That means our little church, by the grace of God, is allowed to read the book of Revelation during some of our divine liturgies. What a blessing! There are also some unique gifts which God lovingly grants to our Eastern Rite brothers and sisters. But this particular gift is for us. In this part of the country, if you want to hear the book of Revelation read during the liturgy, you would have to come to Omaha to hear it. That is something we can be grateful for.

Now, when I look at the texts for today, the first word that comes to mind is “joy”! Here we are given an opportunity to remember all those who have ever died, and yet we do not remember them with sadness or mourning. We remember them with joy! We are reminded that they are no longer suffering, they are no longer in pain, and they certainly are not unconscious. Even as we speak, the saints are standing in heaven, rejoicing in the presence of Jesus their Savior. What a comforting thought!

Matthew 5, today’s Gospel reading, reminds us of the faithful obedience of the saints. In the seventh chapter of Revelation, we read today that the saints have washed their robes, and have made them white in the blood of the Lamb. And if we turn over to Revelation 19, we are also told that the white robes are the good deeds of the saints. Those who truly follow Christ bear fruit in good works, showing themselves to be humble, patient, kind, loving, and faithful to Christ.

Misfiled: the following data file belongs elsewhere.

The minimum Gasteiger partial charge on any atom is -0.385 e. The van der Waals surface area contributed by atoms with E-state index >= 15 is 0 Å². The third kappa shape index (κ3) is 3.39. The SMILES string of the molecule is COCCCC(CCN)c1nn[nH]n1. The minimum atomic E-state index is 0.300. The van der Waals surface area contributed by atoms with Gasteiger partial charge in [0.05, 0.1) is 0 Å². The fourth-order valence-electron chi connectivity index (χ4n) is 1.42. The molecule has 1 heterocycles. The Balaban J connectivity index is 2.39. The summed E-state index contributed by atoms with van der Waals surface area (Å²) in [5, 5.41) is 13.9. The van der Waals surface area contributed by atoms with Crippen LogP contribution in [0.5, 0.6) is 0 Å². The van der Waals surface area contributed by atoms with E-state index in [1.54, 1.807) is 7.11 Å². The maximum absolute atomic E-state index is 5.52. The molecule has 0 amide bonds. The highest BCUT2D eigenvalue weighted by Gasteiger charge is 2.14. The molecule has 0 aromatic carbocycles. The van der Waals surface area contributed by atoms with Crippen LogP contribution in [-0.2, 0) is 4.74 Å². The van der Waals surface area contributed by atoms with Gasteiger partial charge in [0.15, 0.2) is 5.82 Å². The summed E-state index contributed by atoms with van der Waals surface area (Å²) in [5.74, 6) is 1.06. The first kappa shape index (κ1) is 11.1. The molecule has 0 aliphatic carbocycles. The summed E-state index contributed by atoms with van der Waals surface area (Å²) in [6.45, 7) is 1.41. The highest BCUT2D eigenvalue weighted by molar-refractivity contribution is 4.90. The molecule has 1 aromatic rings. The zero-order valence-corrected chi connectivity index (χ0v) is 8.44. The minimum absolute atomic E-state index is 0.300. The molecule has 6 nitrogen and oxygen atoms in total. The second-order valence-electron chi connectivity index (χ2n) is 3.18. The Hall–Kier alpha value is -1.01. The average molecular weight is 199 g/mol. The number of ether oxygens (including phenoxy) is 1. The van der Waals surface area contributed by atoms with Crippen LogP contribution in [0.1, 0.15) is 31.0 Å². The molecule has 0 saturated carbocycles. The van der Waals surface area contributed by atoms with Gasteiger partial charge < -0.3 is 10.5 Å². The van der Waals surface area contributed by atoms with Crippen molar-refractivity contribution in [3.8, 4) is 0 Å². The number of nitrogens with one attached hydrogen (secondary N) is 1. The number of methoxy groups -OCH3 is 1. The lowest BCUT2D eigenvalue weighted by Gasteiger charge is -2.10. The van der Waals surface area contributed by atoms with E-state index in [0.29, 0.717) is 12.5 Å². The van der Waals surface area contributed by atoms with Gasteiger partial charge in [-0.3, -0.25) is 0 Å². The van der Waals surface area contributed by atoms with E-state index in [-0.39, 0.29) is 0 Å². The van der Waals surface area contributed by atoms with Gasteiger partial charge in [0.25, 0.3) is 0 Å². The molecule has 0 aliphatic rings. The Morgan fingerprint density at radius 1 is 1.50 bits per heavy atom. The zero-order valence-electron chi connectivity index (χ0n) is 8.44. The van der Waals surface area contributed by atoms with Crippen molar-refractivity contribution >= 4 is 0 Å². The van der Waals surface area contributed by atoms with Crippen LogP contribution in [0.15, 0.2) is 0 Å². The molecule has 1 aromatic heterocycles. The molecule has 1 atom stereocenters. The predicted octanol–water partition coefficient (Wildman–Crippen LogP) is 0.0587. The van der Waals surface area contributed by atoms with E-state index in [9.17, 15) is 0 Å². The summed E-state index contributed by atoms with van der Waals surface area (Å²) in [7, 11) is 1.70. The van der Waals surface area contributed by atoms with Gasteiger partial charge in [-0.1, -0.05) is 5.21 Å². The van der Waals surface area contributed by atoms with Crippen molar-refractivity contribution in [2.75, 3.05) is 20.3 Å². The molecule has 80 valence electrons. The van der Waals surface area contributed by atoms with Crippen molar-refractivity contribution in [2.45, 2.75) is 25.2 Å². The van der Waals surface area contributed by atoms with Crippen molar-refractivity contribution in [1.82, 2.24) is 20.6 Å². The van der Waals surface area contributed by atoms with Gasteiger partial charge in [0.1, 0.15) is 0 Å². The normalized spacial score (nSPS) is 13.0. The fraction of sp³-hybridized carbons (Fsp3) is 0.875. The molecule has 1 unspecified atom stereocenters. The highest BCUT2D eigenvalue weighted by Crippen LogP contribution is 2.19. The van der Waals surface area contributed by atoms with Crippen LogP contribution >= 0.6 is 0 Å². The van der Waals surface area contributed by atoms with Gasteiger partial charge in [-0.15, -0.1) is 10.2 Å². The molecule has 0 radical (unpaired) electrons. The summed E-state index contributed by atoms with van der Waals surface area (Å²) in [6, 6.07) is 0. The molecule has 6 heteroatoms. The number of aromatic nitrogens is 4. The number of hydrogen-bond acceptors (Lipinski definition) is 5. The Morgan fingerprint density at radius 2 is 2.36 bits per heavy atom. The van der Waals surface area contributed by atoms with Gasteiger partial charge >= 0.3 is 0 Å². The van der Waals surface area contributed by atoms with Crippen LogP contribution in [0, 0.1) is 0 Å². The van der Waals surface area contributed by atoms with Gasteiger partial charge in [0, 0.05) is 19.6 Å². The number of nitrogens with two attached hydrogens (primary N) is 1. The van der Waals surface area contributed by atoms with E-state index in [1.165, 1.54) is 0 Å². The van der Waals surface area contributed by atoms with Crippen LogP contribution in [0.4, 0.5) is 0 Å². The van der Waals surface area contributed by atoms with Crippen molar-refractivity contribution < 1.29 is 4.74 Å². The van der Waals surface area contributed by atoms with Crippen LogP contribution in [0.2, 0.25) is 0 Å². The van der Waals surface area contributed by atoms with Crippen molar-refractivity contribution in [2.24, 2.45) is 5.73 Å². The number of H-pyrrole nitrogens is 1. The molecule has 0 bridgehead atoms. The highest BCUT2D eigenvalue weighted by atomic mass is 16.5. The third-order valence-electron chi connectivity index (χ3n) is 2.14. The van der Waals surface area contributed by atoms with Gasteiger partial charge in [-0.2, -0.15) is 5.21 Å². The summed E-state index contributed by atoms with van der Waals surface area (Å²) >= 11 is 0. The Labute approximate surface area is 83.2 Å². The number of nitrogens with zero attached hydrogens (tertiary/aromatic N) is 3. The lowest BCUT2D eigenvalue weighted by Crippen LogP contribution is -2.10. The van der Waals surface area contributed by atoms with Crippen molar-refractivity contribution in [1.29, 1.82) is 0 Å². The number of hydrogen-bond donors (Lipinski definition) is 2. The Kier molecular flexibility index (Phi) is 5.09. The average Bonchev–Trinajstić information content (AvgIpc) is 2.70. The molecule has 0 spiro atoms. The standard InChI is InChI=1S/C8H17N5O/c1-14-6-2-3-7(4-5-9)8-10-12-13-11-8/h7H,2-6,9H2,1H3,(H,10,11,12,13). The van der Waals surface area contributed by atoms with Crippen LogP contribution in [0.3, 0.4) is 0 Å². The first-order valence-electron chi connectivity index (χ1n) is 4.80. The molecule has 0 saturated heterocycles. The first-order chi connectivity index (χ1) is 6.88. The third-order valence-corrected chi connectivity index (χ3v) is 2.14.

Matthew 5 promises that the pure in heart shall see God. Revelation 7 gives us a glimpse into heaven, where we find this promise fulfilled. Those who have purified their hearts, by the blood of Christ, will indeed rejoice in the presence of God Himself.

We have considered our unique gift, to celebrate All Saints Day in the autumn, and to be allowed to read from the book of Revelation during the divine liturgy.

We have considered a blessed promise, that we ourselves will have the opportunity to rejoice in the presence of God forever, if we will faithfully walk with Him now.

But there is one more aspect to this passage in Revelation, one thing which still blows my mind. I am so amazed, that I cannot even fathom it:

According to this passage in Revelation, heaven is a place where Jesus feeds us!

Now, I realize that Jesus came to Earth for us. I am amazed by that.
I understand that Jesus washed the disciples’ feet. I am awed by that.